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Apocalypse Now picture

Question: Why was only one officer (Captain Willard) sent to assassinate Colonel Kurtz? Isn't it very unlikely for a captain like Willard to be able to kill a powerful and influential and "insane" colonel like Kurtz?

L0gical

Chosen answer: Kurtz was protected by political connections and his military record from being relieved of command, and the Montagnard people whose village he was in were considered American allies, so they couldn't just send a force in to kill him or relieve him of command, but an individual assassin. (The US Government's "official" policy is that they do not engage in assassination, which is why "this mission does not exist, nor will it ever exist").

Captain Defenestrator

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Mad Max picture

Question: Maybe a dumb question. But what exact kind of Apocalypse happens in the movie that causes all of these problems? Shortage of gas is one of them. But was it nuclear war or what? What would cause the port of Sydney Australia to dry up like it was shown in the 3rd movie? Did the whole sea dry up?

iceverything776

Chosen answer: It was nuclear war. Tectonic plate movement could make ports dry and flood others. None of the movies ever goes into great detail about the apocalypse.

Grumpy Scot

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The Frisco Kid picture

Question: When Avram is departing on his horse after meeting Tommy, Tommy asks him if he speaks any Mexican. Abram, who doesn't, is puzzled by the question and asks why...to which Tommy responds "Just curious." I've always assumed that Tommy was mocking him cause he was unknowingly riding south and headed for Mexico instead of West towards San Francisco. Am I right?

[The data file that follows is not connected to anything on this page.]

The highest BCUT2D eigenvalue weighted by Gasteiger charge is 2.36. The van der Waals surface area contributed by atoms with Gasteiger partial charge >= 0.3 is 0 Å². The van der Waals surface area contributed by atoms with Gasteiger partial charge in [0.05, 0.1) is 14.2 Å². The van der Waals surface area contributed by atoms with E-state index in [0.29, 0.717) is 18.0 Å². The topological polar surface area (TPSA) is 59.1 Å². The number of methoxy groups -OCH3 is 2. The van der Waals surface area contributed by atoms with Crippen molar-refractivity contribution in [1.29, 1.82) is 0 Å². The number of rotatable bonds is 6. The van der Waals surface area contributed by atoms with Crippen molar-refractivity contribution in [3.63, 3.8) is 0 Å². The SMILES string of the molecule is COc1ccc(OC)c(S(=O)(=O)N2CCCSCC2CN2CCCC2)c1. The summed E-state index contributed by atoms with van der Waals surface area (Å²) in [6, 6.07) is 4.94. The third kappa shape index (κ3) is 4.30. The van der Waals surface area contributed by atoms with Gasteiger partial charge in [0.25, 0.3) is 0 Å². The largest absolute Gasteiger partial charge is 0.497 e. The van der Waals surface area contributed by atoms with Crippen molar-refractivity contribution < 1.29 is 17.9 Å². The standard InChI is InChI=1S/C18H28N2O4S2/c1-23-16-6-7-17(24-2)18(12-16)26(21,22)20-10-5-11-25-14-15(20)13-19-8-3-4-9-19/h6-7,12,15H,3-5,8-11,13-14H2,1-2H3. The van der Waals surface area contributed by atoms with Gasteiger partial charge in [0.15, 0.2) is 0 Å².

Gavin Jackson

Answer: Right on the nose.

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Answer: The boilers explode due to water intake.

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The Muppet Movie picture

Question: Does anyone know how the effect of Kermit riding the bicycle was done?

Answer: The closest thing to an answer is here, Martin Becker's obituary. His family states that it was a robotic Kermit on a bicycle. Outside of that, everyone else associated with the movie has been quiet on the subject. http://www.fridaythe13thfilms.com/saga/part5/martinbecker.html.

Rlvlk

They used gyros in the wheels - Martin Becker made the first self-driving bike for that movie-now the same tech is used in the self-driving bikes seen in the Netherlands. -Diana Becker, Martin's widow.

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Time After Time picture

Question: When Amy goes back in time to live with H.G. Wells, why did she choose to change her name to Susan B. Anthony?

Answer: She was joking, but it seems to imply that she intends to influence his political views regarding socialism, global war, women's rights, etc. which the real H.G. Wells wrote about.

raywest Premium member

Also, H.G. Wells' second wife was named Amy Robbins, the same name as the Amy in the film, which would further indicate she did not change her name to Susan B. Anthony.

raywest Premium member

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Star Trek: The Motion Picture picture